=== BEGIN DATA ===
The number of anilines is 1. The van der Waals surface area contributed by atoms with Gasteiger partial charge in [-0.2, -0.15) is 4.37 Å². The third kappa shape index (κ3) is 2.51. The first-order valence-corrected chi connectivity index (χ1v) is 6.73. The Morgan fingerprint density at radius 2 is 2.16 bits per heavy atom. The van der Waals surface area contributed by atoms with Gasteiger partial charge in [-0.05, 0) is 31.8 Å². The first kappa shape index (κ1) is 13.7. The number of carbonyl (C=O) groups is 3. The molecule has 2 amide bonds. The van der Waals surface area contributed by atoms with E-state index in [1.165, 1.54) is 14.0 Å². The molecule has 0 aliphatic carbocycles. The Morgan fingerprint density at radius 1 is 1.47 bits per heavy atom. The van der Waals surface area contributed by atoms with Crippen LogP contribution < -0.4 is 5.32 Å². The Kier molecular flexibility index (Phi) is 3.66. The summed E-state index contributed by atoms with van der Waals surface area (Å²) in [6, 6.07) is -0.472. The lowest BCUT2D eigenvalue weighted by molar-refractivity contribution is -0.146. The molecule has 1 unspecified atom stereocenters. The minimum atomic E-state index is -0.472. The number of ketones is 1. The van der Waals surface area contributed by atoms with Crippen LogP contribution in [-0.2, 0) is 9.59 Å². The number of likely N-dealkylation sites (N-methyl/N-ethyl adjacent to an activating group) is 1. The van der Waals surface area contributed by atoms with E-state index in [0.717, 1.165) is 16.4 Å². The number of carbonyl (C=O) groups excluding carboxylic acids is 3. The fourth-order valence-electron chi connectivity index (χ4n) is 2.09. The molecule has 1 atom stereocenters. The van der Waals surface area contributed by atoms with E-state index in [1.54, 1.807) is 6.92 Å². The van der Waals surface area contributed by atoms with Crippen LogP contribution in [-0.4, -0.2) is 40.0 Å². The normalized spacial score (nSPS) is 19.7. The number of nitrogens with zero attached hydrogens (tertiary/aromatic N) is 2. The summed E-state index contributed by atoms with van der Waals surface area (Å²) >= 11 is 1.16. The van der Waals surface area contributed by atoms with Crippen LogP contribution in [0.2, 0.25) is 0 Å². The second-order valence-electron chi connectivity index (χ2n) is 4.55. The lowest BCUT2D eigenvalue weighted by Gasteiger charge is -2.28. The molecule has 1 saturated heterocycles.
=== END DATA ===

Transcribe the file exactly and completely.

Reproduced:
The number of anilines is 1. The van der Waals surface area contributed by atoms with Gasteiger partial charge in [-0.2, -0.15) is 4.37 Å². The third kappa shape index (κ3) is 2.51. The first-order valence-corrected chi connectivity index (χ1v) is 6.73. The Morgan fingerprint density at radius 2 is 2.16 bits per heavy atom. The van der Waals surface area contributed by atoms with Gasteiger partial charge in [-0.05, 0) is 31.8 Å². The first kappa shape index (κ1) is 13.7. The number of carbonyl (C=O) groups is 3. The molecule has 2 amide bonds. The van der Waals surface area contributed by atoms with E-state index in [1.165, 1.54) is 14.0 Å². The molecule has 0 aliphatic carbocycles. The Morgan fingerprint density at radius 1 is 1.47 bits per heavy atom. The van der Waals surface area contributed by atoms with Crippen LogP contribution < -0.4 is 5.32 Å². The Kier molecular flexibility index (Phi) is 3.66. The summed E-state index contributed by atoms with van der Waals surface area (Å²) in [6, 6.07) is -0.472. The lowest BCUT2D eigenvalue weighted by molar-refractivity contribution is -0.146. The molecule has 1 unspecified atom stereocenters. The minimum atomic E-state index is -0.472. The number of ketones is 1. The van der Waals surface area contributed by atoms with Crippen LogP contribution in [-0.2, 0) is 9.59 Å². The number of likely N-dealkylation sites (N-methyl/N-ethyl adjacent to an activating group) is 1. The van der Waals surface area contributed by atoms with E-state index in [0.717, 1.165) is 16.4 Å². The number of carbonyl (C=O) groups excluding carboxylic acids is 3. The fourth-order valence-electron chi connectivity index (χ4n) is 2.09. The molecule has 1 atom stereocenters. The van der Waals surface area contributed by atoms with E-state index in [1.54, 1.807) is 6.92 Å². The van der Waals surface area contributed by atoms with Crippen LogP contribution in [-0.4, -0.2) is 40.0 Å². The normalized spacial score (nSPS) is 19.7. The number of nitrogens with zero attached hydrogens (tertiary/aromatic N) is 2. The summed E-state index contributed by atoms with van der Waals surface area (Å²) >= 11 is 1.16. The van der Waals surface area contributed by atoms with Crippen LogP contribution in [0.2, 0.25) is 0 Å². The second-order valence-electron chi connectivity index (χ2n) is 4.55. The lowest BCUT2D eigenvalue weighted by Gasteiger charge is -2.28. The molecule has 1 saturated heterocycles.